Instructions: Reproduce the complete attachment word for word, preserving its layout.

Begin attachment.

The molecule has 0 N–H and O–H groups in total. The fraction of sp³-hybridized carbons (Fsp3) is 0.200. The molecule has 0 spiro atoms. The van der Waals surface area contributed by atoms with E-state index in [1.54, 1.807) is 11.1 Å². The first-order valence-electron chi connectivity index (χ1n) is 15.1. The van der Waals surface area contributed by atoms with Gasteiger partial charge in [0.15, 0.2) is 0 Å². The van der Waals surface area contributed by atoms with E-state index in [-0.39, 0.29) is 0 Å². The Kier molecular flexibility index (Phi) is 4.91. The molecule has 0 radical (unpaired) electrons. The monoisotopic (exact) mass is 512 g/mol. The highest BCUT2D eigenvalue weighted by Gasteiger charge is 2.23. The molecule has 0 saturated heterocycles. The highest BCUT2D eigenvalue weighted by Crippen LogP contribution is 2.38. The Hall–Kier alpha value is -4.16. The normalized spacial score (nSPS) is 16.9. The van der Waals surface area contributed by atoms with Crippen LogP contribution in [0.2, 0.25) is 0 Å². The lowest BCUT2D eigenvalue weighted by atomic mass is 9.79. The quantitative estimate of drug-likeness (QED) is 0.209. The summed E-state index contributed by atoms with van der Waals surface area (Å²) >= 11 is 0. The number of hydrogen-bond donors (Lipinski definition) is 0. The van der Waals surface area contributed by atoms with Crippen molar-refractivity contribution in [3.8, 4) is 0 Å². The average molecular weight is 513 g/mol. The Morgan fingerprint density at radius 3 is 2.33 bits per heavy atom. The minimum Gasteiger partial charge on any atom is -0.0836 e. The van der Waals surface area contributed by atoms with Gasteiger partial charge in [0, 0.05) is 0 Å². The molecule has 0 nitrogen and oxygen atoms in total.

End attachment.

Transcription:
The molecule has 0 N–H and O–H groups in total. The fraction of sp³-hybridized carbons (Fsp3) is 0.200. The molecule has 0 spiro atoms. The van der Waals surface area contributed by atoms with E-state index in [1.54, 1.807) is 11.1 Å². The first-order valence-electron chi connectivity index (χ1n) is 15.1. The van der Waals surface area contributed by atoms with Gasteiger partial charge in [0.15, 0.2) is 0 Å². The van der Waals surface area contributed by atoms with E-state index in [-0.39, 0.29) is 0 Å². The Kier molecular flexibility index (Phi) is 4.91. The molecule has 0 radical (unpaired) electrons. The monoisotopic (exact) mass is 512 g/mol. The highest BCUT2D eigenvalue weighted by Gasteiger charge is 2.23. The molecule has 0 saturated heterocycles. The highest BCUT2D eigenvalue weighted by Crippen LogP contribution is 2.38. The Hall–Kier alpha value is -4.16. The normalized spacial score (nSPS) is 16.9. The van der Waals surface area contributed by atoms with Crippen LogP contribution in [0.2, 0.25) is 0 Å². The lowest BCUT2D eigenvalue weighted by atomic mass is 9.79. The quantitative estimate of drug-likeness (QED) is 0.209. The summed E-state index contributed by atoms with van der Waals surface area (Å²) >= 11 is 0. The number of hydrogen-bond donors (Lipinski definition) is 0. The van der Waals surface area contributed by atoms with Crippen molar-refractivity contribution in [3.8, 4) is 0 Å². The average molecular weight is 513 g/mol. The Morgan fingerprint density at radius 3 is 2.33 bits per heavy atom. The minimum Gasteiger partial charge on any atom is -0.0836 e. The van der Waals surface area contributed by atoms with Gasteiger partial charge in [0, 0.05) is 0 Å². The molecule has 0 nitrogen and oxygen atoms in total.